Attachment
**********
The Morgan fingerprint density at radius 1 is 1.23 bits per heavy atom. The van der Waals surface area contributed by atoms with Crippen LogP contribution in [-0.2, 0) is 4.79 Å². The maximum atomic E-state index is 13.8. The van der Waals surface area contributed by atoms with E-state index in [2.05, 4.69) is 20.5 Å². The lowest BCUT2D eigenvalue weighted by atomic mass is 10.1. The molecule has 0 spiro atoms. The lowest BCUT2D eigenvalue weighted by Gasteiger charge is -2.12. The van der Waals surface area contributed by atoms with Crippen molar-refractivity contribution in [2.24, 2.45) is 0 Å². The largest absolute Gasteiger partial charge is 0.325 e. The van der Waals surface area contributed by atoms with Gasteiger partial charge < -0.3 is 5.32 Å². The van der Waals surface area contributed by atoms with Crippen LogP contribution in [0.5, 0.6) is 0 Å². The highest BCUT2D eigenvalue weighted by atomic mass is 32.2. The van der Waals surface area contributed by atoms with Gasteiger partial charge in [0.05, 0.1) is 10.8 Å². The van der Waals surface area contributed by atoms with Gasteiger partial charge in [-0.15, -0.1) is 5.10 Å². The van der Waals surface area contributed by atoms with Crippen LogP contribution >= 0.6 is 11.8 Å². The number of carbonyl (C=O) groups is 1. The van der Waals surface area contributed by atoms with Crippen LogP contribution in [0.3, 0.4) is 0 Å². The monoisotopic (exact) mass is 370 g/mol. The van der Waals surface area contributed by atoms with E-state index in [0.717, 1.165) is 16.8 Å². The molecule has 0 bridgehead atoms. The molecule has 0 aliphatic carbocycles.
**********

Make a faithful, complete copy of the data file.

The Morgan fingerprint density at radius 1 is 1.23 bits per heavy atom. The van der Waals surface area contributed by atoms with Crippen LogP contribution in [-0.2, 0) is 4.79 Å². The maximum atomic E-state index is 13.8. The van der Waals surface area contributed by atoms with E-state index in [2.05, 4.69) is 20.5 Å². The lowest BCUT2D eigenvalue weighted by atomic mass is 10.1. The molecule has 0 spiro atoms. The lowest BCUT2D eigenvalue weighted by Gasteiger charge is -2.12. The van der Waals surface area contributed by atoms with Crippen molar-refractivity contribution in [2.24, 2.45) is 0 Å². The largest absolute Gasteiger partial charge is 0.325 e. The van der Waals surface area contributed by atoms with Gasteiger partial charge < -0.3 is 5.32 Å². The van der Waals surface area contributed by atoms with Crippen LogP contribution in [0.5, 0.6) is 0 Å². The highest BCUT2D eigenvalue weighted by atomic mass is 32.2. The van der Waals surface area contributed by atoms with Gasteiger partial charge in [0.05, 0.1) is 10.8 Å². The van der Waals surface area contributed by atoms with Gasteiger partial charge in [-0.15, -0.1) is 5.10 Å². The van der Waals surface area contributed by atoms with Crippen LogP contribution >= 0.6 is 11.8 Å². The number of carbonyl (C=O) groups is 1. The van der Waals surface area contributed by atoms with Crippen LogP contribution in [0.3, 0.4) is 0 Å². The monoisotopic (exact) mass is 370 g/mol. The van der Waals surface area contributed by atoms with E-state index in [0.717, 1.165) is 16.8 Å². The molecule has 0 bridgehead atoms. The molecule has 0 aliphatic carbocycles.